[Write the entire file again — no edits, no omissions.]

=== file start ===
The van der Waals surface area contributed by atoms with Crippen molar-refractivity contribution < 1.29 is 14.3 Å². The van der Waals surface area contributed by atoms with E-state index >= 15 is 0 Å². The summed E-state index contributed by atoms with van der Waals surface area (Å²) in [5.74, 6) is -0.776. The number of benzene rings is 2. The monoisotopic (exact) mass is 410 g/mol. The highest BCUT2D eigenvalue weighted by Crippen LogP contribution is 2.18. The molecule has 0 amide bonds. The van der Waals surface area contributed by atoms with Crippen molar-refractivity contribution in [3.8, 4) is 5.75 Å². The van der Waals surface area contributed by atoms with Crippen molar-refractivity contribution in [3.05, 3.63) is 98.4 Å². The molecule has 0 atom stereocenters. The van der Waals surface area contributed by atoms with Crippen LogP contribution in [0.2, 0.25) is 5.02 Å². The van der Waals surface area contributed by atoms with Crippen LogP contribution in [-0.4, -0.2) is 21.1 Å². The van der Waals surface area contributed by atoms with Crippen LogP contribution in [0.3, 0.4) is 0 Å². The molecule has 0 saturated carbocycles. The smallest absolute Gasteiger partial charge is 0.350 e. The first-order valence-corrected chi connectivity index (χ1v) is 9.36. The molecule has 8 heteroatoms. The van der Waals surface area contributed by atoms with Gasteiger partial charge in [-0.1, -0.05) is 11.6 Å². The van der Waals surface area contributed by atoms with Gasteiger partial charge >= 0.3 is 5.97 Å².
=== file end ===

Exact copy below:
The van der Waals surface area contributed by atoms with Crippen molar-refractivity contribution < 1.29 is 14.3 Å². The van der Waals surface area contributed by atoms with E-state index >= 15 is 0 Å². The summed E-state index contributed by atoms with van der Waals surface area (Å²) in [5.74, 6) is -0.776. The number of benzene rings is 2. The monoisotopic (exact) mass is 410 g/mol. The highest BCUT2D eigenvalue weighted by Crippen LogP contribution is 2.18. The molecule has 0 amide bonds. The van der Waals surface area contributed by atoms with Crippen molar-refractivity contribution in [3.8, 4) is 5.75 Å². The van der Waals surface area contributed by atoms with Crippen molar-refractivity contribution in [3.05, 3.63) is 98.4 Å². The molecule has 0 atom stereocenters. The van der Waals surface area contributed by atoms with Crippen LogP contribution in [0.2, 0.25) is 5.02 Å². The van der Waals surface area contributed by atoms with Crippen LogP contribution in [-0.4, -0.2) is 21.1 Å². The van der Waals surface area contributed by atoms with Crippen LogP contribution in [0.3, 0.4) is 0 Å². The molecule has 0 saturated carbocycles. The smallest absolute Gasteiger partial charge is 0.350 e. The first-order valence-corrected chi connectivity index (χ1v) is 9.36. The molecule has 8 heteroatoms. The van der Waals surface area contributed by atoms with Gasteiger partial charge in [-0.1, -0.05) is 11.6 Å². The van der Waals surface area contributed by atoms with Gasteiger partial charge >= 0.3 is 5.97 Å².